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State officials: Auction Kelly parcel – with $80 million minimum

(Courtesy Wyoming Office of Lands Management and Investments)

By Billy Arnold
Jackson Hole Daily
Via- Wyoming News Exchange

JACKSON — The price tag should be a minimum of $80 million for the Kelly parcel, which the Office of State Lands and Investments is formally recommending Wyoming elected officials sell through an auction.

That is $18 million more than an appraiser determined the parcel was worth. But, if Gov. Mark Gordon, Auditor Kristi Racines, Treasurer Curt Meier, Secretary of State Chuck Gray and Superintendent of Public Instruction Megan Degenfelder agree with state staffers, $80 million would be the minimum bid for the parcel when it goes to auction.

Jason Crowder, deputy director of the Office of State Lands and Investments, said the recommendation is based on the office’s duty to focus on money. State trust lands like the 640-acre Kelly parcel are managed to raise money for Wyoming schools.

“What we as the office have to do is provide the board of land commissioners with a recommendation that follows their fiduciary responsibilities,” Crowder said. “We can’t be subject to the influences that are outside the scope of that mission.”

That said, all of the public comment the office has received has been provided to the Board of Land Commissioners — the governor and the state’s other top four elected officials — ahead of a Dec. 7 meeting to decide the Kelly parcel’s fate.

“They have the responsibility to pull the two together,” Crowder said. “We have to give them what we see as the greatest fiduciary benefit to the beneficiaries. But they get to take those public comments as well and maybe think a little bit broader.”

Rob Wallace, a retired Interior Department official who oversaw the National Park Service during the Trump administration, pointed out the near-total opposition at meetings.

“Based on my understanding, there has not been a single person that thought it was going to be a good idea to develop that land and not have it go to the national park,” Wallace said. “My hope is the elected leaders, whether it’s the state board or the Legislature, will hear the voices of the people and act appropriately.”

Crowder said the office is recommending $80 million as a minimum bid rather than $62 million because it would provide a greater return to the state of Wyoming in the long-term.

“It goes back to the fiduciary responsibility,” he said. “We did hear through those public comments and people providing information to us that the parcel could be valued at higher than the minimum value.”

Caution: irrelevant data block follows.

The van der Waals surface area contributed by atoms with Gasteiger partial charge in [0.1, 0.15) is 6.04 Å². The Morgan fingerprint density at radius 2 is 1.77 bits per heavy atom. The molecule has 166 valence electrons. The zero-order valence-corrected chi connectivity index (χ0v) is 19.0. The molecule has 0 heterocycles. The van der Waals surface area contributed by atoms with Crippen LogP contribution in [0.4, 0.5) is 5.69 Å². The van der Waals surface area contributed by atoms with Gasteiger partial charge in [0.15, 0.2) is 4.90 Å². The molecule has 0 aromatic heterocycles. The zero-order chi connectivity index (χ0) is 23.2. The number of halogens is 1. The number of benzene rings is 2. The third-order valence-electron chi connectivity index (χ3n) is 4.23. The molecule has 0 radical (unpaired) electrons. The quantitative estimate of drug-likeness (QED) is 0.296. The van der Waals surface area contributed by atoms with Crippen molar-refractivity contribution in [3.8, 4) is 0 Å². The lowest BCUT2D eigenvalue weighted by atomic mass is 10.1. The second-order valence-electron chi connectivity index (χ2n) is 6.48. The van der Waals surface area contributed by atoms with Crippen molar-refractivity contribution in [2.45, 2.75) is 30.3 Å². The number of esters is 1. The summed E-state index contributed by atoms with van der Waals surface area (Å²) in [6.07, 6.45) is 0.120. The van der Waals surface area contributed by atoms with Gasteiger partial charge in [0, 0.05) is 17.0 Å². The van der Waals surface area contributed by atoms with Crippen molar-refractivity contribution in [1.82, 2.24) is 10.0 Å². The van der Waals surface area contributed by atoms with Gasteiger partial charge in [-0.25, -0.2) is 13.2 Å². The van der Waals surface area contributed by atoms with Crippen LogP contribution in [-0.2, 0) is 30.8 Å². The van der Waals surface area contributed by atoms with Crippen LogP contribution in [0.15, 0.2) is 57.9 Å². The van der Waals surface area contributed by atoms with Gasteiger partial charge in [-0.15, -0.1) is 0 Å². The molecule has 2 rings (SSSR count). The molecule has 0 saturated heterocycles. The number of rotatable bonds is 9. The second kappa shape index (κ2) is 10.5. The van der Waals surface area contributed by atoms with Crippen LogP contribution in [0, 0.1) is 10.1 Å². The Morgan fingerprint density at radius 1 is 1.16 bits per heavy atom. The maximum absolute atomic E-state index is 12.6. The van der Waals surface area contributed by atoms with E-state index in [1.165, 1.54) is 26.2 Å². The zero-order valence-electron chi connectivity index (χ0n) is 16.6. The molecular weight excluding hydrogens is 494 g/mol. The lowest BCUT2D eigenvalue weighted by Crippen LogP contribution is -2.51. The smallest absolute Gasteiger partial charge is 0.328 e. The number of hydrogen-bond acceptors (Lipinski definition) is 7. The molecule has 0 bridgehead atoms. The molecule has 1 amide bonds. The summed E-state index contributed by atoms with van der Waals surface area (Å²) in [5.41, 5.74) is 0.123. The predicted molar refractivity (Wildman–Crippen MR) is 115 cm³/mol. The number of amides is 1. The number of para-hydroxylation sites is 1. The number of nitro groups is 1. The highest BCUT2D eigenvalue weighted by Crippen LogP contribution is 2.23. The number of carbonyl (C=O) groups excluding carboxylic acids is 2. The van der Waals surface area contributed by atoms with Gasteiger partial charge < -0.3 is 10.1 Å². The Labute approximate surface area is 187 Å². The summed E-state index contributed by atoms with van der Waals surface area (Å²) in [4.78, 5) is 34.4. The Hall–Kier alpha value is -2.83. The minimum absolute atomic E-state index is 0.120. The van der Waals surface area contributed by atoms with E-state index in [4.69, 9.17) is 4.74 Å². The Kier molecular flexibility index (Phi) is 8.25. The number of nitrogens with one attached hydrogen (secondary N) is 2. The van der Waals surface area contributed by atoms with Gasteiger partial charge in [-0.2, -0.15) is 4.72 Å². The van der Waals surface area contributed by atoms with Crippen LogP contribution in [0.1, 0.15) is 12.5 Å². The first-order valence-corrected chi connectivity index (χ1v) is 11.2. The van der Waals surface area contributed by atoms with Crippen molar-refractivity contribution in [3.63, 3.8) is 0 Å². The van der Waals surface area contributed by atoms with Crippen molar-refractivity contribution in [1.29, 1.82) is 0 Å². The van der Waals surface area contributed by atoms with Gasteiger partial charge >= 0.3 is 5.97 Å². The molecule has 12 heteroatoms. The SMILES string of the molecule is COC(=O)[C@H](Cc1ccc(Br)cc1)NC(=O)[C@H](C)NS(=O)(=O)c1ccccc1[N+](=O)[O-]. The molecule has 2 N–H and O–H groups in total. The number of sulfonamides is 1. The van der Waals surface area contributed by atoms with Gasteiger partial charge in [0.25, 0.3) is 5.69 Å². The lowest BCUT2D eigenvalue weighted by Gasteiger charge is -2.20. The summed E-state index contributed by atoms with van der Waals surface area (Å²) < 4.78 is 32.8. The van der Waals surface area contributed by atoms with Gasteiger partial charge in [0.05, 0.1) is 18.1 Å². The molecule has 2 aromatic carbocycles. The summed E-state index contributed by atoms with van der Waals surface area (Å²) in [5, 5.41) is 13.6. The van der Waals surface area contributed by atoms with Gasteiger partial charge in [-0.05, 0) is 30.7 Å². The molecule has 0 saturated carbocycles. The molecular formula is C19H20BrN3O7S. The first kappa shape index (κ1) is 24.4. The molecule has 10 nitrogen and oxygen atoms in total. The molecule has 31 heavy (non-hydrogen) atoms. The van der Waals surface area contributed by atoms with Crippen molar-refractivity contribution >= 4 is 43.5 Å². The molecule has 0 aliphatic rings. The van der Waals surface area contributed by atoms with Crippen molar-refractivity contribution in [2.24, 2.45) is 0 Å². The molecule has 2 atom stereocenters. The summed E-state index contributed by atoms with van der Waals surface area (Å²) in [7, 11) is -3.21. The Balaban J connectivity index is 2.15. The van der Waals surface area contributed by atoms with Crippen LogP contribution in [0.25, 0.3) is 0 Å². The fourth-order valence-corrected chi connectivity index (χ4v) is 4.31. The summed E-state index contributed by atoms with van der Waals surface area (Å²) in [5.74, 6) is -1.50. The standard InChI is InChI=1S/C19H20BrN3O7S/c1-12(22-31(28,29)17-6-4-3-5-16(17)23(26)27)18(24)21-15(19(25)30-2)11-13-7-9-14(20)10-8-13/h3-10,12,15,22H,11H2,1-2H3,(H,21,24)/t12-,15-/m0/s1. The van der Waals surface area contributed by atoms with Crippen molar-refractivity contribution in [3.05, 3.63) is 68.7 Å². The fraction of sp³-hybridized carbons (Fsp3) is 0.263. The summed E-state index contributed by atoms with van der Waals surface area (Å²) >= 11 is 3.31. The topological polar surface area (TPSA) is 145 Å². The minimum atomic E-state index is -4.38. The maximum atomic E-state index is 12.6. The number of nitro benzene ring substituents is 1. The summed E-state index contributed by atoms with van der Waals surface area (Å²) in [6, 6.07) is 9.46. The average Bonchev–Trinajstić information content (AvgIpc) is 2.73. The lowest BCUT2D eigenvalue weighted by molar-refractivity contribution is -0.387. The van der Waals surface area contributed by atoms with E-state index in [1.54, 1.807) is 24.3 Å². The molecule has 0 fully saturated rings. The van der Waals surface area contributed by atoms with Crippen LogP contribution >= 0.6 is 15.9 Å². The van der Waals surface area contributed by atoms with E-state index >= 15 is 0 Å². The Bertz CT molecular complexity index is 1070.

Jennifer Scoggin, director of the Office of State Lands and Investments, is recommending an auction before Jan. 30, 2024.

The state laid out the price tag in a staff report ahead of this coming Thursday’s meeting, which is set to start at 8 a.m. in Cheyenne.

The meeting will likely run all day, and the proposed Kelly parcel auction is the last major item on the agenda. It follows weeks of public meetings, in which the vast majority of people who’ve spoken have opposed auctioning the parcel. That included meetings in Jackson, Casper, Cheyenne and Cody.

Instead, many people have argued for selling the parcel directly to Grand Teton National Park, which is interested in a sale, and borders the square-mile inholding on three sides. But that sort of sale would require approval from the Wyoming Legislature, which has shot down recent attempts to approve a sale with billion-plus-dollar price tags.

Three other state inholdings were sold to the park with legislative approval. Approval for the fourth continues to be evasive.

Wyomingites generally want to see the parcel preserved for its conservation value. It has unobstructed Teton views and is prime wildlife habitat. The Kelly parcel marks the end of the threatened Path of the Pronghorn, which pronghorn traverse every spring and fall between winter ranges near Pinedale and summer ranges in the park.

The pre-meeting public comment window closed Friday.

Let us know what you think!


  1. That will sale in seconds you forget billionaires live in Jackson hole not millionaires.

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